(THE STAR/ASIA NEWS NETWORK) - Since it opened in 2016, Dotty’s Pastries & Coffee (owned by Nur Nadia SM Nasimuddin and Nur Diana SM Nasimuddin under the Naza Group of Companies’ F&B division Lyfestyle Projects) has been attracting a large following for its salted egg yolk croissant-doughnuts, with daily queues a common occurrence to this day.
“It’s still the best-selling one, and it made us known,” says its marketing and PR manager Nor Natrah Omar Abd Rahim, adding that Dotty’s also sells salted egg yolk eclairs, doughnuts and cruffins.
Dotty’s makes 150 salted egg yolk croissant-doughnuts on weekdays and between 300 and 400 pieces on weekends and often even this isn’t enough to cater to demand!
The sweet, creamy salted egg yolk filling is made by double boiling cooked egg yolks with a custard on low heat for three to four hours until it thickens and attains a silky texture. Taste-wise, the salted egg yolk croissant-doughnut is very satisfying – the pastry is flaky and buttery and the salted egg yolk filling is really rich and sweet.
Also, you’ll be happy to note that you’re really getting your money’s worth with this croissant-doughnut (priced at RM11), which weighs 120g, of which 80g is made up of the salted egg yolk filling!
Hou Sek Gourmet Snacks
Started early this year by engineering graduate Ivan Lim Huan-Wen and his mother’s best friend Wong Su Mene, Hou Sek (www.housek.co) specialises in salted egg yolk fish skin and salted egg yolk potato chips.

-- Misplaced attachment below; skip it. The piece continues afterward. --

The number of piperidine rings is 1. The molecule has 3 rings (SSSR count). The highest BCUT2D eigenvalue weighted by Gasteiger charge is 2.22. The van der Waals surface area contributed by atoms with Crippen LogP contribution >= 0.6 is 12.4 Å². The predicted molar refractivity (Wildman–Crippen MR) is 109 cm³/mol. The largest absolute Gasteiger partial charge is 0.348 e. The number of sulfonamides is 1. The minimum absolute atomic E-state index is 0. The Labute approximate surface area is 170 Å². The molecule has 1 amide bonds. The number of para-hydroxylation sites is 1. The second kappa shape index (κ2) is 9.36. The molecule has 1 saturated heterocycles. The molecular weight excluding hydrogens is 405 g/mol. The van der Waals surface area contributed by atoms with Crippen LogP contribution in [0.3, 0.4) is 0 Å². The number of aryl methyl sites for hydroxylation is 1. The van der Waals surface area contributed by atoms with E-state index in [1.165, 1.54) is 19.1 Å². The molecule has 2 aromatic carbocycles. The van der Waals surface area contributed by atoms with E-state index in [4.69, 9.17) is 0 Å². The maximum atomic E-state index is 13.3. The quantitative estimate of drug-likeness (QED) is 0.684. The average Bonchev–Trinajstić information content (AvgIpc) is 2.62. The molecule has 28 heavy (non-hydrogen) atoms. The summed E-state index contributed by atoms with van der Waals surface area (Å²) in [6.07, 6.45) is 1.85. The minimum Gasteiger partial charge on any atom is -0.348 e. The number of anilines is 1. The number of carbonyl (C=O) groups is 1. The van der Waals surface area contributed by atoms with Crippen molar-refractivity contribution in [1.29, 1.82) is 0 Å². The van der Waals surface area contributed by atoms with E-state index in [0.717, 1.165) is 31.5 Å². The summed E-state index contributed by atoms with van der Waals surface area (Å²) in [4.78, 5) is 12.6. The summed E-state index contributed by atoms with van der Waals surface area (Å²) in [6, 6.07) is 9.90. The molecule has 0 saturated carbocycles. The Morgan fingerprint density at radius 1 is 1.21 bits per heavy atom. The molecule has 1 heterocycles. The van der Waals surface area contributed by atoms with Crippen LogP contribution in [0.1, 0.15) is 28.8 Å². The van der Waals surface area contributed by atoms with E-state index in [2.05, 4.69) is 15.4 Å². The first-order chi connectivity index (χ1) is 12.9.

Lim was inspired to start the business after trying a Singaporean version. “When I had my first bite, I remember telling myself, this is pretty good, but it’s way too expensive after (currency) conversion. And I believe I know who can make it taste better.”
So Lim and Wong (a successful home baker) worked to get their idea off the ground, researching and trying other products in the market to see what they were up against. It took them four months to perfect their own recipe.
“What makes our product special is the fact that we make them in small batches by hand, so each batch of fish skin and potato chips is evenly coated, giving the maximum taste,” says Lim.
Hou Sek’s salted egg yolk fish skin (RM22 or S$7.40) and salted egg yolk potato chips (RM20) are sinfully good – the former features perfectly crisp skin juxtaposed against curry leaves and grainy salted egg yolk in every mouthful. The potato chips, meanwhile, are satisfyingly crunchy, with salted egg yolk lurking in nooks and crevices.
Lim says Hou Sek’s success has surpassed all his expectations. “We were initially doing it for fun. I said to myself, if we sold 100 packets in a month, that’ll be quite an achievement already because we get to have some extra allowance. Let’s just say we achieved almost 10 times of what we initially planned for and we project it to grow exponentially in the months to come,” he says.
Ultraman salted egg yolk stall
This popular salted egg yolk stall (called Ultraman because of the Ultraman figurines in the stall) can be found in many pasar malam in the Klang Valley, like Taman OUG and SS2. The stall has been around since 2013 and is the brainchild of Chee Hoo Wong, a former cook in a Chinese restaurant.
The reticent Chee is a hard man to have a conversation with as he is constantly busy entertaining the swarm of customers hovering around his stall, hankering after his wide range of offerings, like salted egg yolk mantis prawn, squid, tofu, chicken and pumpkin, among others.
Chee says he works the night market circuit in the Klang Valley seven days a week and uses close to 1,000 salted eggs to make the many variants he cooks on site.
In a large wok, Chee adds generous ladlefuls of a homemade egg yolk paste and then the desired ingredient, which is already deep-fried, and some curry leaves until everything is well-coated. Chee’s mastery is such that all the ingredients are perfectly encased in the salted egg yolk mixture – trust me, it’s impossible not to fall in love.